“He just couldn’t handle this aerial bombardment that was going on. He was in a state of turmoil.” “I actually remember Gomes taking the knee and throwing the ball out, a tear in his eye” this is former Spurs striker Peter Crouch recounting his experience of our former keeper Heurelho Gomes and his reaction to Rory Delap and his long throws. The man was allegedly forced to a tears because of the frustration of trying to deal with a Stoke player that could throw a ball really hard, and really fast. The story can obviously never be separated neatly into fact or fiction but the fact that it’s believable tells us all we need to know about Heurelho Gomes.
Gomes may seem like a ghost of clangers-past for Spurs fans but the man was actually at Spurs at the same time as Hugo Lloris and this is important to remember when you consider just how far the position of goalkeeper at Spurs has come. From a spot filled with players who were good on their day but routinely let us down in big games (think Robinson, Keller, Cudicini and Gomes, of course) Hugo really has changed that and we would do well as a fan-base to not forget what a great servant he’s been for us. The idea of listing every single good performance put in by Hugo would be a pointless act because in truth, no one remembers the one-hundred good performances a player has, they only remember the one time they messed it all up. Hugo has made mistakes, absolute shockers to be fair, but what he brings to the club is more than just that of a world-class goalkeeper.
When Hugo joined Spurs from Lyon his aim was to prove himself in one of Europe’s top leagues and then move on to a bigger club, there’s no denying that this was him aim, but Hugo stayed. In an era when many of Tottenham’s best and would-be-world-class jumped ship at the first sight of a bumper-contract and guaranteed Champions League football isn’t it worth extending an olive branch to a man who has done the same for our club? Like most good things that have happened at Spurs in the past few years Pochettino is the reason for this; Hugo had mentioned that at the end of the Sherwood reign he was looking to leave Spurs but Pochettino managed to convince him to stay and put pen-to-paper on a five year deal in 2014. In that time much like Tottenham, Lloris has grown from a young and talented keeper to one of the best in his position in the Premier League, much like Spurs he has grown into a respected and feared opponent.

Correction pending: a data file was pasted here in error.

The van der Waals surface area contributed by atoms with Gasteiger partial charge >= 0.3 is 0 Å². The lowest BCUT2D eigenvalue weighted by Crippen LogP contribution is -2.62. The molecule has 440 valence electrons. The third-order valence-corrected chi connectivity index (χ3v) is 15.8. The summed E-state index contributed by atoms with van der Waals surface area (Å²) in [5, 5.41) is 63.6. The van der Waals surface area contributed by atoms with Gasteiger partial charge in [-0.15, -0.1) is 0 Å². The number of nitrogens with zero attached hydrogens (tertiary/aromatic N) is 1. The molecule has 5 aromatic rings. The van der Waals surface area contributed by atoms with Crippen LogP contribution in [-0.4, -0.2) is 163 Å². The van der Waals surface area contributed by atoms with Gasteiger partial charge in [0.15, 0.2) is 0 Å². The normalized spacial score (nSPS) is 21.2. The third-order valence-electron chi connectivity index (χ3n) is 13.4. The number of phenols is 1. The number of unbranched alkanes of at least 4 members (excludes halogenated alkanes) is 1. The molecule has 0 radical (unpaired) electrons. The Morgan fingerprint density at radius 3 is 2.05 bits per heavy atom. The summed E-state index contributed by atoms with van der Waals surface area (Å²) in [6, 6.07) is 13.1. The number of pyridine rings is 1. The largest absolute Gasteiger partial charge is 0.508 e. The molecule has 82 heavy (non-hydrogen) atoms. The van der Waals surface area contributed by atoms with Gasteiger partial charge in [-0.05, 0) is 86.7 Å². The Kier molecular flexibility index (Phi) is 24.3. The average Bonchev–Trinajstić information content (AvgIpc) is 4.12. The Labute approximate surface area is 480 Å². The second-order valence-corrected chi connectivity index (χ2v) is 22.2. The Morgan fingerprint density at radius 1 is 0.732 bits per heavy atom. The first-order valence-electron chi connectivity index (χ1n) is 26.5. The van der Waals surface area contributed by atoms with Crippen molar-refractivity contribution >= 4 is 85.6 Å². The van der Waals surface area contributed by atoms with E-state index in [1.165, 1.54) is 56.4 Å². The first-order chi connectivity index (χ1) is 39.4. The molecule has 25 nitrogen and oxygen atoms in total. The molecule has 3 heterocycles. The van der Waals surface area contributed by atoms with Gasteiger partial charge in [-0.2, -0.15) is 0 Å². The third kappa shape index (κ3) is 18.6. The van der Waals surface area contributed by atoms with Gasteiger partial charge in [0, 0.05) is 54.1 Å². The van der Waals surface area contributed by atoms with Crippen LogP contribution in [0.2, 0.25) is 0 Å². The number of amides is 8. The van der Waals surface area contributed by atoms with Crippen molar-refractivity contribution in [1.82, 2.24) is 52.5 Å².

There was a period when Lloris could have easily gone to any number of Europe’s top teams and become a solid number one choice there but he didn’t, he stayed at Spurs and battled through with back-fours that contained Steven Caulker and Kyle Naughton. Loyalty to clubs is lamented by football fans as a thing of the past yet with Lloris Spurs genuinely have that, and we should not let a string of below-average performances cloud our judgement on a man who has been a great servant and credit to our club. There is no denying that 2018 has been a ‘patchy’ year to put it lightly; a man once seen as a model pro being caught drink-driving is never a good look but to turn our back on one of the most talented keepers to ever play between our sticks is just absurd.
There is the argument that we should start thinking about his replacement due to his age, at thirty-two Hugo still has a few good seasons in him but with Levy never willing to break the bank for an already formed superstar it is worth glancing towards the future but for the time being Hugo in undoubtedly the best keeper at Tottenham. Fans have floated the idea that Gazzaniga should start over Hugo and become our new number one but Gazzaniga has really yet to have been tested, he may have a 100% win ratio for Spurs but with most of them coming in the early rounds of cup competitions the argument for Gazzaniga as number one is weak at best.
Lloris has stuck by Spurs through multiple rough-patches, through being managed by Tim Sherwood and genuinely going into games with a team that featured Andros Townsend and Younes Kaboul, it’s safe to say Hugo Lloris has genuinely ‘earnt his Spurs’ and we as a fan-base should not turn on a player suffering in his personal life and on the pitch but stick by one of the best servants our club has had in the Premier League era.
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